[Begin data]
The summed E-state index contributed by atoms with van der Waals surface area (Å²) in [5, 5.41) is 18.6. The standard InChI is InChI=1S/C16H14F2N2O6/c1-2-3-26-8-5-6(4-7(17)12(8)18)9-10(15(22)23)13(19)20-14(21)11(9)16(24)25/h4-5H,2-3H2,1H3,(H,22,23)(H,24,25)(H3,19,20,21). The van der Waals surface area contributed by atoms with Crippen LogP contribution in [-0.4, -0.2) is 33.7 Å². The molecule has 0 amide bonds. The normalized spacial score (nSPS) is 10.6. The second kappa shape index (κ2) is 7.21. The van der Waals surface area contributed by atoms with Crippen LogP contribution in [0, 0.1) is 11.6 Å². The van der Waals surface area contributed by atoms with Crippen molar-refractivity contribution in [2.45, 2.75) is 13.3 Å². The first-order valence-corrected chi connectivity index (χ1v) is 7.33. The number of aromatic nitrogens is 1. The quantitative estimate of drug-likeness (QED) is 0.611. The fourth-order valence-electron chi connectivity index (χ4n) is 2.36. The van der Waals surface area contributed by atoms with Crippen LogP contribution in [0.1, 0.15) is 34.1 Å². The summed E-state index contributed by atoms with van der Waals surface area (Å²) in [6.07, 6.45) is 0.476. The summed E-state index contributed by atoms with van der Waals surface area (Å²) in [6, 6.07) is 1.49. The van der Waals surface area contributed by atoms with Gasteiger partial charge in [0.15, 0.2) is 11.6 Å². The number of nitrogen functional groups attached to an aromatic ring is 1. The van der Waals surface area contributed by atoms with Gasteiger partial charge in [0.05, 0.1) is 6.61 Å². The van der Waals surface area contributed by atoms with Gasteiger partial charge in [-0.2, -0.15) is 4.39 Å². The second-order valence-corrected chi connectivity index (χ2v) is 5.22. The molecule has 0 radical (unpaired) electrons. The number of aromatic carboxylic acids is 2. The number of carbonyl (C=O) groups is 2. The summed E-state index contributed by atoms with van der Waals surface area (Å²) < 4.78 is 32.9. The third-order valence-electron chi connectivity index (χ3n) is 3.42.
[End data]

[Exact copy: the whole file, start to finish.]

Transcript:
The summed E-state index contributed by atoms with van der Waals surface area (Å²) in [5, 5.41) is 18.6. The standard InChI is InChI=1S/C16H14F2N2O6/c1-2-3-26-8-5-6(4-7(17)12(8)18)9-10(15(22)23)13(19)20-14(21)11(9)16(24)25/h4-5H,2-3H2,1H3,(H,22,23)(H,24,25)(H3,19,20,21). The van der Waals surface area contributed by atoms with Crippen LogP contribution in [-0.4, -0.2) is 33.7 Å². The molecule has 0 amide bonds. The normalized spacial score (nSPS) is 10.6. The second kappa shape index (κ2) is 7.21. The van der Waals surface area contributed by atoms with Crippen LogP contribution in [0, 0.1) is 11.6 Å². The van der Waals surface area contributed by atoms with Crippen molar-refractivity contribution in [2.45, 2.75) is 13.3 Å². The first-order valence-corrected chi connectivity index (χ1v) is 7.33. The number of aromatic nitrogens is 1. The quantitative estimate of drug-likeness (QED) is 0.611. The fourth-order valence-electron chi connectivity index (χ4n) is 2.36. The van der Waals surface area contributed by atoms with Crippen LogP contribution in [0.1, 0.15) is 34.1 Å². The summed E-state index contributed by atoms with van der Waals surface area (Å²) in [6.07, 6.45) is 0.476. The summed E-state index contributed by atoms with van der Waals surface area (Å²) in [6, 6.07) is 1.49. The van der Waals surface area contributed by atoms with Gasteiger partial charge in [0.15, 0.2) is 11.6 Å². The number of nitrogen functional groups attached to an aromatic ring is 1. The van der Waals surface area contributed by atoms with Gasteiger partial charge in [0.05, 0.1) is 6.61 Å². The van der Waals surface area contributed by atoms with Gasteiger partial charge in [-0.2, -0.15) is 4.39 Å². The second-order valence-corrected chi connectivity index (χ2v) is 5.22. The molecule has 0 radical (unpaired) electrons. The number of aromatic carboxylic acids is 2. The number of carbonyl (C=O) groups is 2. The summed E-state index contributed by atoms with van der Waals surface area (Å²) < 4.78 is 32.9. The third-order valence-electron chi connectivity index (χ3n) is 3.42.